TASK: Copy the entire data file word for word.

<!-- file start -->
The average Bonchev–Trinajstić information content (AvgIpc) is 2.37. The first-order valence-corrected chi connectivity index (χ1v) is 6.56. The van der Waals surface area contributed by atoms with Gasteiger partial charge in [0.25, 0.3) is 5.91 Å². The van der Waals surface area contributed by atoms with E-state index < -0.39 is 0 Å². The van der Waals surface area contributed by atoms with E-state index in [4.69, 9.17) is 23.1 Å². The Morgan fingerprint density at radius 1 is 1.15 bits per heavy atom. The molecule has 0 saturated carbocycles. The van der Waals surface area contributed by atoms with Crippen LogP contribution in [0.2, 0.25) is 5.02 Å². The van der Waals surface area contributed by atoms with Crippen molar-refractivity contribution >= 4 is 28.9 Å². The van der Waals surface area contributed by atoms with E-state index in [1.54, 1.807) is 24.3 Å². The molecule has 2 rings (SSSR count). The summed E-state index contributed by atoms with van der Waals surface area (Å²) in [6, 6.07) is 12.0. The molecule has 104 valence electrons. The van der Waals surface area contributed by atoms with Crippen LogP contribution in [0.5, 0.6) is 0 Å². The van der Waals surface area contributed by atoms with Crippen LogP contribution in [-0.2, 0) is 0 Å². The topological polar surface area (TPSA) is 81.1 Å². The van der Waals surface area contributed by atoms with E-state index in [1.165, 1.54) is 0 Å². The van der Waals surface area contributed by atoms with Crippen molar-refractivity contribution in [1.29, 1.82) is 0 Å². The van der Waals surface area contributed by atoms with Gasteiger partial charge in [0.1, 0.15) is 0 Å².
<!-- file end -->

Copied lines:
The average Bonchev–Trinajstić information content (AvgIpc) is 2.37. The first-order valence-corrected chi connectivity index (χ1v) is 6.56. The van der Waals surface area contributed by atoms with Gasteiger partial charge in [0.25, 0.3) is 5.91 Å². The van der Waals surface area contributed by atoms with E-state index < -0.39 is 0 Å². The van der Waals surface area contributed by atoms with E-state index in [4.69, 9.17) is 23.1 Å². The Morgan fingerprint density at radius 1 is 1.15 bits per heavy atom. The molecule has 0 saturated carbocycles. The van der Waals surface area contributed by atoms with Crippen LogP contribution in [0.2, 0.25) is 5.02 Å². The van der Waals surface area contributed by atoms with Crippen molar-refractivity contribution >= 4 is 28.9 Å². The van der Waals surface area contributed by atoms with E-state index in [1.54, 1.807) is 24.3 Å². The molecule has 2 rings (SSSR count). The summed E-state index contributed by atoms with van der Waals surface area (Å²) in [6, 6.07) is 12.0. The molecule has 104 valence electrons. The van der Waals surface area contributed by atoms with Crippen LogP contribution in [0.5, 0.6) is 0 Å². The van der Waals surface area contributed by atoms with Crippen LogP contribution in [-0.2, 0) is 0 Å². The topological polar surface area (TPSA) is 81.1 Å². The van der Waals surface area contributed by atoms with E-state index in [1.165, 1.54) is 0 Å². The van der Waals surface area contributed by atoms with Crippen molar-refractivity contribution in [1.29, 1.82) is 0 Å². The van der Waals surface area contributed by atoms with Gasteiger partial charge in [0.1, 0.15) is 0 Å².